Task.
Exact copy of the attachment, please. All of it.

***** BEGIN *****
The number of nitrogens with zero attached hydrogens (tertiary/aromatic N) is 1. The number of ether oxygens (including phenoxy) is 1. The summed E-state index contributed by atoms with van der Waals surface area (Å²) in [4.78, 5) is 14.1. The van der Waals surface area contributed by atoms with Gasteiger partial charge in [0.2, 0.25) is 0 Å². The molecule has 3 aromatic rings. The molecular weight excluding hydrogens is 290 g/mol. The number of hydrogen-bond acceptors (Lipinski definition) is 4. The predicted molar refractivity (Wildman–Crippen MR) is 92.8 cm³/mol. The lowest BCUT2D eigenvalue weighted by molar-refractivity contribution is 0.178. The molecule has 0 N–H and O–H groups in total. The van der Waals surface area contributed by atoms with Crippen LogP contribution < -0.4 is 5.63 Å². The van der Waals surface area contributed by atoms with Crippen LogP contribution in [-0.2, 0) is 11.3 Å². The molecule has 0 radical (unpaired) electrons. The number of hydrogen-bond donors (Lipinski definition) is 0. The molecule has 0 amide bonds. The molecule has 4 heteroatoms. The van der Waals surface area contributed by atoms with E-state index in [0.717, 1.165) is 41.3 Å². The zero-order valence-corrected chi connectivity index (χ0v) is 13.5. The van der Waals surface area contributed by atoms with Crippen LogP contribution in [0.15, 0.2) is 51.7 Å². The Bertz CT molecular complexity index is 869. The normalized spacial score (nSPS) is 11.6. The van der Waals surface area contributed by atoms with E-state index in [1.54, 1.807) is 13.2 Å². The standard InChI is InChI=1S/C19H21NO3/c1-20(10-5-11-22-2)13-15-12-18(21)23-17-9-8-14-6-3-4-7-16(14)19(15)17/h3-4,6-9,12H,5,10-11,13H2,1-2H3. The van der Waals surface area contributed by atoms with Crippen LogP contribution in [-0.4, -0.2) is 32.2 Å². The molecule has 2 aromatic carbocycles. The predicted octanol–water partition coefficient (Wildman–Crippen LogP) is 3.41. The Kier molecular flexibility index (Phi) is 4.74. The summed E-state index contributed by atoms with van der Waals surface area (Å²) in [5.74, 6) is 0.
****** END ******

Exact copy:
The number of nitrogens with zero attached hydrogens (tertiary/aromatic N) is 1. The number of ether oxygens (including phenoxy) is 1. The summed E-state index contributed by atoms with van der Waals surface area (Å²) in [4.78, 5) is 14.1. The van der Waals surface area contributed by atoms with Gasteiger partial charge in [0.2, 0.25) is 0 Å². The molecule has 3 aromatic rings. The molecular weight excluding hydrogens is 290 g/mol. The number of hydrogen-bond acceptors (Lipinski definition) is 4. The predicted molar refractivity (Wildman–Crippen MR) is 92.8 cm³/mol. The lowest BCUT2D eigenvalue weighted by molar-refractivity contribution is 0.178. The molecule has 0 N–H and O–H groups in total. The van der Waals surface area contributed by atoms with Crippen LogP contribution < -0.4 is 5.63 Å². The van der Waals surface area contributed by atoms with Crippen LogP contribution in [-0.2, 0) is 11.3 Å². The molecule has 0 radical (unpaired) electrons. The number of hydrogen-bond donors (Lipinski definition) is 0. The molecule has 0 amide bonds. The molecule has 4 heteroatoms. The van der Waals surface area contributed by atoms with E-state index in [0.717, 1.165) is 41.3 Å². The zero-order valence-corrected chi connectivity index (χ0v) is 13.5. The van der Waals surface area contributed by atoms with Crippen LogP contribution in [0.15, 0.2) is 51.7 Å². The Bertz CT molecular complexity index is 869. The normalized spacial score (nSPS) is 11.6. The van der Waals surface area contributed by atoms with E-state index in [1.54, 1.807) is 13.2 Å². The standard InChI is InChI=1S/C19H21NO3/c1-20(10-5-11-22-2)13-15-12-18(21)23-17-9-8-14-6-3-4-7-16(14)19(15)17/h3-4,6-9,12H,5,10-11,13H2,1-2H3. The van der Waals surface area contributed by atoms with Crippen LogP contribution in [-0.4, -0.2) is 32.2 Å². The molecule has 2 aromatic carbocycles. The predicted octanol–water partition coefficient (Wildman–Crippen LogP) is 3.41. The Kier molecular flexibility index (Phi) is 4.74. The summed E-state index contributed by atoms with van der Waals surface area (Å²) in [5.74, 6) is 0.